While there were plenty of shenanigans and random acts of awesomeness free waffles, ftw!) the amount of intelligent discourse surrounding digital community, memetic creativity, internet celebrity and the burgeoning attention economy surpassed even my greatest of nerdy expectations. Maybe the internet = serious business after all?
The conference kicked off at 1 p.m. on Friday with a keynote on “The Future of the World Weird Web” by the Berkman Center for Internet and Society’s Ethan Zuckerman and Microsoft Researcher (and Berkman fellow) danah boyd.
“It is of enormous geopolitical significance and importance that we build memes that Chinese people laugh at and vice versa,” he said. “It’s absolutely critical that we look for ways we’re all laughing at the same things. That’s where culture comes from. Shared reference and shared beliefs.”
Boyd’s talk touched on everything from marketers commercializing internet subcultures to a shift from the age of system hacking to an age of attention hacking.
“For most teens that I interview, things are so mainstream. They consume memes but they don’t think much of it. There are no hackers anymore, basically,” she said. “But there’s a similar mindset in social hacking. It’s no longer about hacking computers; it’s about hacking the attention economy.”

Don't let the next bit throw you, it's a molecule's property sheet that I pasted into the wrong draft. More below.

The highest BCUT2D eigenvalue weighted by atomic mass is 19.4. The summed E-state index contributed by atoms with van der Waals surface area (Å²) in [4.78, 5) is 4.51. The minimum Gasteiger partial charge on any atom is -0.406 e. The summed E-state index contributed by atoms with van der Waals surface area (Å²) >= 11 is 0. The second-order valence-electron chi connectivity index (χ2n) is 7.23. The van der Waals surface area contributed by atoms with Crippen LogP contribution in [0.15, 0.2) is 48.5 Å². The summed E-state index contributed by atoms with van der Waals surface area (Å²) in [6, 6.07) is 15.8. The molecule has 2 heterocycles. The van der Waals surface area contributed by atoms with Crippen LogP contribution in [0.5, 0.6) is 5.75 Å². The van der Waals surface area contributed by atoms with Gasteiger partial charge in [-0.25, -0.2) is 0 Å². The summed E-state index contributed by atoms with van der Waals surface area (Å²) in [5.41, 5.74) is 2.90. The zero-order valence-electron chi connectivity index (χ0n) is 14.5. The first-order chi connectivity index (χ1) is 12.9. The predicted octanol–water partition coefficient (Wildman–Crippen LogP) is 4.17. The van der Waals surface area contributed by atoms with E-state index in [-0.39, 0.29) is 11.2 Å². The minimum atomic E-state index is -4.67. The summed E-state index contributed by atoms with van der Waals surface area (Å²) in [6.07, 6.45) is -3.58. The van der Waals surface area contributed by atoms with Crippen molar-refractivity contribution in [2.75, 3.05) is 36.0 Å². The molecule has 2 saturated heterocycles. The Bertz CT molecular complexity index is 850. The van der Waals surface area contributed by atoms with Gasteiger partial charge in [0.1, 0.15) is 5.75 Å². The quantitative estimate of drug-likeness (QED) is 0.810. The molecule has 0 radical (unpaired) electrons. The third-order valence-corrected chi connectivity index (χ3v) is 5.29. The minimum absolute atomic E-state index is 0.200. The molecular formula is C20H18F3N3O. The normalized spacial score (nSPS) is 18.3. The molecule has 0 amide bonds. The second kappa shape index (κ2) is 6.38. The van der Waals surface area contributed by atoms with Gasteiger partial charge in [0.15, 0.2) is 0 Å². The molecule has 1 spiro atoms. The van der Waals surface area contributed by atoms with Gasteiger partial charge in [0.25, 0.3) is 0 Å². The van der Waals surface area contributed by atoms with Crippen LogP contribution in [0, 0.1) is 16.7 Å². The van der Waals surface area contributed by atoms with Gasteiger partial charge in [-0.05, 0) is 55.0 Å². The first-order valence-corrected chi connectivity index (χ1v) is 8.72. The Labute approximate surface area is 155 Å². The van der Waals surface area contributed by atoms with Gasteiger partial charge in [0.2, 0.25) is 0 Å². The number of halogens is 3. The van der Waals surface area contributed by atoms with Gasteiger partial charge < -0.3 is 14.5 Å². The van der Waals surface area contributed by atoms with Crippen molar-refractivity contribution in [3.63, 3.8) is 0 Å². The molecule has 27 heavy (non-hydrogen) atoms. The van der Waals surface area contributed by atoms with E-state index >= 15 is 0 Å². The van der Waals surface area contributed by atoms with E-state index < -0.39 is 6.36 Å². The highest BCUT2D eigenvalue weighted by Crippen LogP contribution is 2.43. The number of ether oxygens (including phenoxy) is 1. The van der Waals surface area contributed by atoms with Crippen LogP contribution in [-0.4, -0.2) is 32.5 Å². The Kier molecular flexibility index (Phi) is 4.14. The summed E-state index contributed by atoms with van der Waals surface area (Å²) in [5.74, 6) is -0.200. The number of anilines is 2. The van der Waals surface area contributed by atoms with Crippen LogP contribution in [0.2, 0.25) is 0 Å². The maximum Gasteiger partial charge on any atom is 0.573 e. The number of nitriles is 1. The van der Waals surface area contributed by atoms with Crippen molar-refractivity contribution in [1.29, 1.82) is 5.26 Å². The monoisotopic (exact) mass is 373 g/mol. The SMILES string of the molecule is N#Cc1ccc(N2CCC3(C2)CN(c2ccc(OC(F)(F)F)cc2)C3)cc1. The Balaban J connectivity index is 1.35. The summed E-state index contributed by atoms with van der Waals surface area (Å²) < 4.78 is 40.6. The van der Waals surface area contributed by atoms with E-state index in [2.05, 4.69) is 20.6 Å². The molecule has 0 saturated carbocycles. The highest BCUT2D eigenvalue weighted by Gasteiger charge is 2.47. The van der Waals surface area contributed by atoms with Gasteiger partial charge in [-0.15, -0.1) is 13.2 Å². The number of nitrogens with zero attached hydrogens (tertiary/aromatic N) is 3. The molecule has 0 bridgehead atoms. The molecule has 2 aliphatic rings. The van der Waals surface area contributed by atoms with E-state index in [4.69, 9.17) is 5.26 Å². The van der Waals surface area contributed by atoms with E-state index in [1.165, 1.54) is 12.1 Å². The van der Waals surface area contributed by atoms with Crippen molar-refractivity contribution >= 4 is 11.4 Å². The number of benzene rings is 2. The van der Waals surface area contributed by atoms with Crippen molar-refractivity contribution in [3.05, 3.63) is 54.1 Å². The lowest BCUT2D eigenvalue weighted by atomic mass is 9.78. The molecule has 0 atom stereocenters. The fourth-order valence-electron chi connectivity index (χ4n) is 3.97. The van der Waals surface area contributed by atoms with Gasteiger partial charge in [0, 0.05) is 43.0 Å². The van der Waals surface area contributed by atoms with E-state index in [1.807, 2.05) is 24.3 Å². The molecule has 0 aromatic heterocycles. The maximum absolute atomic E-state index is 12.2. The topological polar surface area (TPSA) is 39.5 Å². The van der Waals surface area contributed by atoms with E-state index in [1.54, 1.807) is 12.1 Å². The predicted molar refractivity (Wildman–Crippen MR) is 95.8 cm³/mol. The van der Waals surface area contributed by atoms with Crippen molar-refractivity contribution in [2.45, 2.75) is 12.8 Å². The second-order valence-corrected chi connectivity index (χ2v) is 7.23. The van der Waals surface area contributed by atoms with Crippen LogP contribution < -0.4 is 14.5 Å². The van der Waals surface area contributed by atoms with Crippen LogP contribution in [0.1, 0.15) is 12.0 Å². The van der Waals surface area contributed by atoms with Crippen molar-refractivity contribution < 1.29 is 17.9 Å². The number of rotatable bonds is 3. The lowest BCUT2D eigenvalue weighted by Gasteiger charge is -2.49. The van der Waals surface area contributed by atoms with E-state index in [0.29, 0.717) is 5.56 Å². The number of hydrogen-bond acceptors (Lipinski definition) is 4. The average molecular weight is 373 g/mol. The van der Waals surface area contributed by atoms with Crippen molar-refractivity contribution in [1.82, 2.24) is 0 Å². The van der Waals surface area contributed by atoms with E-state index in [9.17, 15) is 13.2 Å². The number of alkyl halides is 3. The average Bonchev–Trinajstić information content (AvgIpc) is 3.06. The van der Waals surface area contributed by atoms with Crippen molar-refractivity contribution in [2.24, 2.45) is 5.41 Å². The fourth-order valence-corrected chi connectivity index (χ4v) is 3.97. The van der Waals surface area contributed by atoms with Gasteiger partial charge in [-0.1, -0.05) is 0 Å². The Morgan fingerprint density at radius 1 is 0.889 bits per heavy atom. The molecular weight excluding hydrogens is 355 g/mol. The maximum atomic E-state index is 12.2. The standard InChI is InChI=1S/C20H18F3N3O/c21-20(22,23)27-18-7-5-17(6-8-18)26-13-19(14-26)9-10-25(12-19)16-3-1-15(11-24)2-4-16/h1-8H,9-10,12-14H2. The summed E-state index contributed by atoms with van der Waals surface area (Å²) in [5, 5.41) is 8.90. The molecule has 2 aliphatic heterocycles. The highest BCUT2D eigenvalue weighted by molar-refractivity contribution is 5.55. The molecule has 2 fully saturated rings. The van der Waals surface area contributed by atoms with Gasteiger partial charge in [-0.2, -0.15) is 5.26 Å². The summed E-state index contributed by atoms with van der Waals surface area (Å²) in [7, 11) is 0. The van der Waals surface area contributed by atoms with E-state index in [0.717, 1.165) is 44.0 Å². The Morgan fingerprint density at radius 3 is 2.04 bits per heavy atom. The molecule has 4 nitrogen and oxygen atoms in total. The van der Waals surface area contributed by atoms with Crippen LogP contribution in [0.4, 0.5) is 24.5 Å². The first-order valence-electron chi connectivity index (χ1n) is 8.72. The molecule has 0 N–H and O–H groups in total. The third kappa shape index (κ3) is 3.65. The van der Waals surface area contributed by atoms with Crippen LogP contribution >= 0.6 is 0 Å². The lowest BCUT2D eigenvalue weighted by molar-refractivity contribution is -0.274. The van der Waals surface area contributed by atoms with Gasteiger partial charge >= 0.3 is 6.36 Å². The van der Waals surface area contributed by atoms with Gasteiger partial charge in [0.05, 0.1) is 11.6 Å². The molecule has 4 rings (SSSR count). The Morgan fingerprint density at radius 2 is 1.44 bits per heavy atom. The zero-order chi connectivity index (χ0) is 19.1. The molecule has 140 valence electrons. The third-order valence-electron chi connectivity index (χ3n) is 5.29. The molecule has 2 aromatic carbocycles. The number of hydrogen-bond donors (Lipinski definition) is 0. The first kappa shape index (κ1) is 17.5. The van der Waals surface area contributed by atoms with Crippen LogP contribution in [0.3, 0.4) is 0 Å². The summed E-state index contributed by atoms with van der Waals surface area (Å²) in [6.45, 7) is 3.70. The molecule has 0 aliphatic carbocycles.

An established and highly regarded social media researcher, boyd also spoke about the implications of an internet originally dominated by “geeks, freaks and queers” becoming mainstream – a theme that was pervasive throughout almost all of the conference’s panels and sessions.
"What we have to ask is, what do we lose in this process? What are the economic possibilities of this? How much of the decisions we make are about becoming part of the mainstream and getting validated?”
Boyd’s questions weren’t the only ones raised. As enlightening and inspiring as ROFLcon was, I left Boston with more new questions than answers.
Is the web really going “mainstream”? And if so, is this a good thing or bad thing? If our parents, bosses, and the cool kids from high school invade our online subcultures, where will we - the freaks, geeks and weirdos - hang out?
What are the implications of a more commercialized web? What is selling out? What does all of this mean for future generations, politically and socially? What kind of cultural hacker am I?
Most importantly - how can I turn my blog into a book deal? (Step number one: Be very funny.)
With panels addressing everything from race on the internet (I can haz dream?) to extreme content (CAPSLOCK IS CRUISE CONTROL FOR AWESOME) and the relationships between new and old media (BIG SRS BSNS: Internet Culture, Books, and TV; ROFLing the News), there was far too much said over the course of this conference for me to provide a comprehensive account of everything I learned in one blog post.